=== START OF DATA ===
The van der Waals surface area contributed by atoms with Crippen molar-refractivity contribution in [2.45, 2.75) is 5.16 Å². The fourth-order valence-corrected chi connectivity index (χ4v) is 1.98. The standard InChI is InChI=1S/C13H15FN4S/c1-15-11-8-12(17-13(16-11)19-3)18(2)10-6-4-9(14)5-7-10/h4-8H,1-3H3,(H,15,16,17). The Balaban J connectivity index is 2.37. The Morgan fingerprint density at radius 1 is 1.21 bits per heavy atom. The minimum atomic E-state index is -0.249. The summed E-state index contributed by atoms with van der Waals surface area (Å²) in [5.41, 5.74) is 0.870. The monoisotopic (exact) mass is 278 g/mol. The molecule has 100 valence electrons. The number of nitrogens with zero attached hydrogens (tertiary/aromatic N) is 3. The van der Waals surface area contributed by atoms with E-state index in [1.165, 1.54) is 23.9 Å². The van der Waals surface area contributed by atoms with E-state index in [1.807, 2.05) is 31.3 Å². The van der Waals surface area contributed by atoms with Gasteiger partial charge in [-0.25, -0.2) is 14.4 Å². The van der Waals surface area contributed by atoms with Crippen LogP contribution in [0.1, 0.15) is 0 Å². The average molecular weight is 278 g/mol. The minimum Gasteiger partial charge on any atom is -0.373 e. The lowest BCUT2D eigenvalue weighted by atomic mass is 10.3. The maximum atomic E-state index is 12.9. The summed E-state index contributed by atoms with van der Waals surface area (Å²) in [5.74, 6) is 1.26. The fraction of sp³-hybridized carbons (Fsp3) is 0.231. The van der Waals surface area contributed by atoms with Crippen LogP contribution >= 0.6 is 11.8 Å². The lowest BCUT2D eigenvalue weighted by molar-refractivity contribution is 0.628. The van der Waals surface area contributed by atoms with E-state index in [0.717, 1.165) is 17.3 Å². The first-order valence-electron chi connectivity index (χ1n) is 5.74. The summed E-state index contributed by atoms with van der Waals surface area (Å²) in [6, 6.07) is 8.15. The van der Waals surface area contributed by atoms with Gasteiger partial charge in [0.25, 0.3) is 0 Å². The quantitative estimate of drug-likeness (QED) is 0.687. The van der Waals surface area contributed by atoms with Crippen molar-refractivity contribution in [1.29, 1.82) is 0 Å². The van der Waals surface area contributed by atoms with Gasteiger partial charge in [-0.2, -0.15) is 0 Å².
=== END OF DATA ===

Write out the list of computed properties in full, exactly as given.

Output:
The van der Waals surface area contributed by atoms with Crippen molar-refractivity contribution in [2.45, 2.75) is 5.16 Å². The fourth-order valence-corrected chi connectivity index (χ4v) is 1.98. The standard InChI is InChI=1S/C13H15FN4S/c1-15-11-8-12(17-13(16-11)19-3)18(2)10-6-4-9(14)5-7-10/h4-8H,1-3H3,(H,15,16,17). The Balaban J connectivity index is 2.37. The Morgan fingerprint density at radius 1 is 1.21 bits per heavy atom. The minimum atomic E-state index is -0.249. The summed E-state index contributed by atoms with van der Waals surface area (Å²) in [5.41, 5.74) is 0.870. The monoisotopic (exact) mass is 278 g/mol. The molecule has 100 valence electrons. The number of nitrogens with zero attached hydrogens (tertiary/aromatic N) is 3. The van der Waals surface area contributed by atoms with E-state index in [1.165, 1.54) is 23.9 Å². The van der Waals surface area contributed by atoms with E-state index in [1.807, 2.05) is 31.3 Å². The van der Waals surface area contributed by atoms with Gasteiger partial charge in [-0.25, -0.2) is 14.4 Å². The van der Waals surface area contributed by atoms with Crippen LogP contribution in [0.1, 0.15) is 0 Å². The average molecular weight is 278 g/mol. The minimum Gasteiger partial charge on any atom is -0.373 e. The lowest BCUT2D eigenvalue weighted by atomic mass is 10.3. The maximum atomic E-state index is 12.9. The summed E-state index contributed by atoms with van der Waals surface area (Å²) in [5.74, 6) is 1.26. The fraction of sp³-hybridized carbons (Fsp3) is 0.231. The van der Waals surface area contributed by atoms with Crippen LogP contribution >= 0.6 is 11.8 Å². The lowest BCUT2D eigenvalue weighted by molar-refractivity contribution is 0.628. The van der Waals surface area contributed by atoms with E-state index in [0.717, 1.165) is 17.3 Å². The first-order valence-electron chi connectivity index (χ1n) is 5.74. The summed E-state index contributed by atoms with van der Waals surface area (Å²) in [6, 6.07) is 8.15. The van der Waals surface area contributed by atoms with Gasteiger partial charge in [0.25, 0.3) is 0 Å². The quantitative estimate of drug-likeness (QED) is 0.687. The van der Waals surface area contributed by atoms with Crippen molar-refractivity contribution in [1.29, 1.82) is 0 Å². The van der Waals surface area contributed by atoms with Gasteiger partial charge in [-0.2, -0.15) is 0 Å².